Series Review

Sunken cities & shipwrecks: 'Drain the Oceans' exposes the sea's secrets

Did an asteroid really kill the dinosaurs? Have we found Atlantis? This Nat Geo documentary aims to solve mysteries by exposing evidence hidden beneath the waves, writes Claire Keeton

22 July 2018 - 00:00 By CLAIRE KEETON

Take a (sunken) treasure hunt. Cross it with a mystery, or rather, mysteries. What you get is a clue to the theme of Drain the Oceans, a new documentary series that exposes secrets of the sea hidden far below its surface until now.
Want proof of how the dinosaurs were obliterated? Was the legendary city of Atlantis found off a Japanese island? How close was Hitler to building a nuclear bomb? (For that, drain a deep Norwegian lake). How did one of the seven wonders of the world, the lighthouse of Alexandria, look in ancient Egypt?
Using new underwater technology, Drain the Oceans attempts to piece together these puzzles by mapping and modelling historic ruins, natural wonders and shipwrecks on the sea bed.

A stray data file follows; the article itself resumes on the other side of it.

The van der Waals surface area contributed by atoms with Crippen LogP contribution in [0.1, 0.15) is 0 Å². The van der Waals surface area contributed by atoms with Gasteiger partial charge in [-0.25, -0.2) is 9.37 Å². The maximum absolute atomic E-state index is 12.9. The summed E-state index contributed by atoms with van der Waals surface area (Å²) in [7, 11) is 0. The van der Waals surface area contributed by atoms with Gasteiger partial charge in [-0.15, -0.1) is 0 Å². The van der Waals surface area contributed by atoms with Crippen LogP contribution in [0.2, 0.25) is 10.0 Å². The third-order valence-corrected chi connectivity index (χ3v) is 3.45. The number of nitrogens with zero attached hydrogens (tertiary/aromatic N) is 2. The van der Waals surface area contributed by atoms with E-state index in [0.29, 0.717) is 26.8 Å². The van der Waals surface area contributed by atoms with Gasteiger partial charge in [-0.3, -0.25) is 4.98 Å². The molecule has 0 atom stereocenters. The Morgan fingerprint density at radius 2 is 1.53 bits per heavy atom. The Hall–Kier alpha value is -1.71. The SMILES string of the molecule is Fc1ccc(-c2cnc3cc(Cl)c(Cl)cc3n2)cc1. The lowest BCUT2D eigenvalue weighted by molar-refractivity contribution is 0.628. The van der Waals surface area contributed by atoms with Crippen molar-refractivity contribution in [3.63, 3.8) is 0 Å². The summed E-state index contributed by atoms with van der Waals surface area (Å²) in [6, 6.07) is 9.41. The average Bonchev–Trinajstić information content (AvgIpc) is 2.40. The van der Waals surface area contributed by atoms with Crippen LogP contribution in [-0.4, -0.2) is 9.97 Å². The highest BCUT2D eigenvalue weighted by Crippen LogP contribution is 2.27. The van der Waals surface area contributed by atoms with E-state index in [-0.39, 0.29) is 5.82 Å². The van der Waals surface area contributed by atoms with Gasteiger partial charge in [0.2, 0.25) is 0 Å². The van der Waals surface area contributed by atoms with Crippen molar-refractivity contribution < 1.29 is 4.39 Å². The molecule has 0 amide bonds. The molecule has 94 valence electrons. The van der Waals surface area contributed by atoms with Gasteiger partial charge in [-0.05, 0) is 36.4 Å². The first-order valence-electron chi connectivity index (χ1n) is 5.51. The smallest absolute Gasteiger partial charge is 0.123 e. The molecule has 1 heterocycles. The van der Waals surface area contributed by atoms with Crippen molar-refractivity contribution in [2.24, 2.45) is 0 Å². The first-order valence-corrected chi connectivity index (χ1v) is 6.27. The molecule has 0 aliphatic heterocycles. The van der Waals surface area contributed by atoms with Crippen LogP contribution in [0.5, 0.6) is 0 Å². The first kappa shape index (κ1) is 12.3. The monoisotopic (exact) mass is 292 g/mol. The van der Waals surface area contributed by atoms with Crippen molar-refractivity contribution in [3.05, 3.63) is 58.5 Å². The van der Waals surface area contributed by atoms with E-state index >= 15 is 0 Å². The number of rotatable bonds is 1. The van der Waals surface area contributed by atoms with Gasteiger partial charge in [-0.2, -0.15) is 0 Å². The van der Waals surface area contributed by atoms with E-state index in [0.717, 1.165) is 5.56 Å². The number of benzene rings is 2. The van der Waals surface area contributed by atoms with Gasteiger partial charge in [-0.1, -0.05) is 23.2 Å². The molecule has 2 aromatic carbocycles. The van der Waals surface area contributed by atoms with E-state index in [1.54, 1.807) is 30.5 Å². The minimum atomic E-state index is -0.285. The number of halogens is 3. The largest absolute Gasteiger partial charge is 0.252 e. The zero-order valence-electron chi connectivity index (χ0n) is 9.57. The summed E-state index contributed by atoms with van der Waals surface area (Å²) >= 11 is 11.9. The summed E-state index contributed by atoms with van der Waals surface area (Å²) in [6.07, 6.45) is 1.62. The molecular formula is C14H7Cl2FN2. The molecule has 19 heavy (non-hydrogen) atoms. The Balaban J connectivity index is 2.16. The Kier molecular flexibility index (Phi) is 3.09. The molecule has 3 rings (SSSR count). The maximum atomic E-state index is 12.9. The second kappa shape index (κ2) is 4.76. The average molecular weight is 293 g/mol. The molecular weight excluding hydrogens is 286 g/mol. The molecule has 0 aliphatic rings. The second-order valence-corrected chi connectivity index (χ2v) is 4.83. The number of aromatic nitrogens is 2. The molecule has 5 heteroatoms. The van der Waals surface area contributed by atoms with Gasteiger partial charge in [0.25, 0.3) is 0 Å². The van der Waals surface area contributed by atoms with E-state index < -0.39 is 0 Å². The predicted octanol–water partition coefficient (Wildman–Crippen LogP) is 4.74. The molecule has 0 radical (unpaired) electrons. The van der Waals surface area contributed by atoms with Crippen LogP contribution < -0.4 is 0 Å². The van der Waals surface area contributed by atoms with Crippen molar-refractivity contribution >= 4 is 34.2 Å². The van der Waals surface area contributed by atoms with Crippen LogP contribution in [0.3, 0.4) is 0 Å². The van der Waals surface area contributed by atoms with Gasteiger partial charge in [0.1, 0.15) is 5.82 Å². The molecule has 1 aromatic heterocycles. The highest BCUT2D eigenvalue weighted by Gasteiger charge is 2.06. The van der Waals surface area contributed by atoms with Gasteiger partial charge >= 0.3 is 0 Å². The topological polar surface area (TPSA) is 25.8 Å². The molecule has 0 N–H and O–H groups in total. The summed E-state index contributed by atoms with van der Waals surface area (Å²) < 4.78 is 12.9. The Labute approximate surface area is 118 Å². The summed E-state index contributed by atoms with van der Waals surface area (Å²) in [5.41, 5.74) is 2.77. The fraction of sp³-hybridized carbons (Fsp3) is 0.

Pioneering underwater scanning technology makes it possible for marine archaeologists and geologists to collect and study - and dispute - evidence from the ocean's floor for the first time.
Three-dimensional digital images created from the data and exceptional photography and footage give a glimpse into the unseen and unrecorded history of the planet's watery realm.
WATCH | The promo for Lost Worlds of the Mediterranean, an episode of Drain The Oceans

"Imagine if we could empty oceans, letting the waters drain away to reveal the secrets of the sea ... " is how each episode of the Nat Geo series begins.
Legends of Atlantis is the first one I watched. Described thousands of years ago by the Greek philosopher Plato, Atlantis was reputed to be home to a glorious civilisation.
But, says Plato, the gods destroyed Atlantis because of human pride, and the story of this lost civilisation remains "an idea which fascinates A-list archaeologists and the producers of B-list movies"...

This article is reserved for Sunday Times subscribers.

A subscription gives you full digital access to all Sunday Times content.

Already subscribed? Simply sign in below.

Registered on the BusinessLIVE, Business Day, Financial Mail or Rand Daily Mail websites? Sign in with the same details.

Questions or problems? Email or call 0860 52 52 00.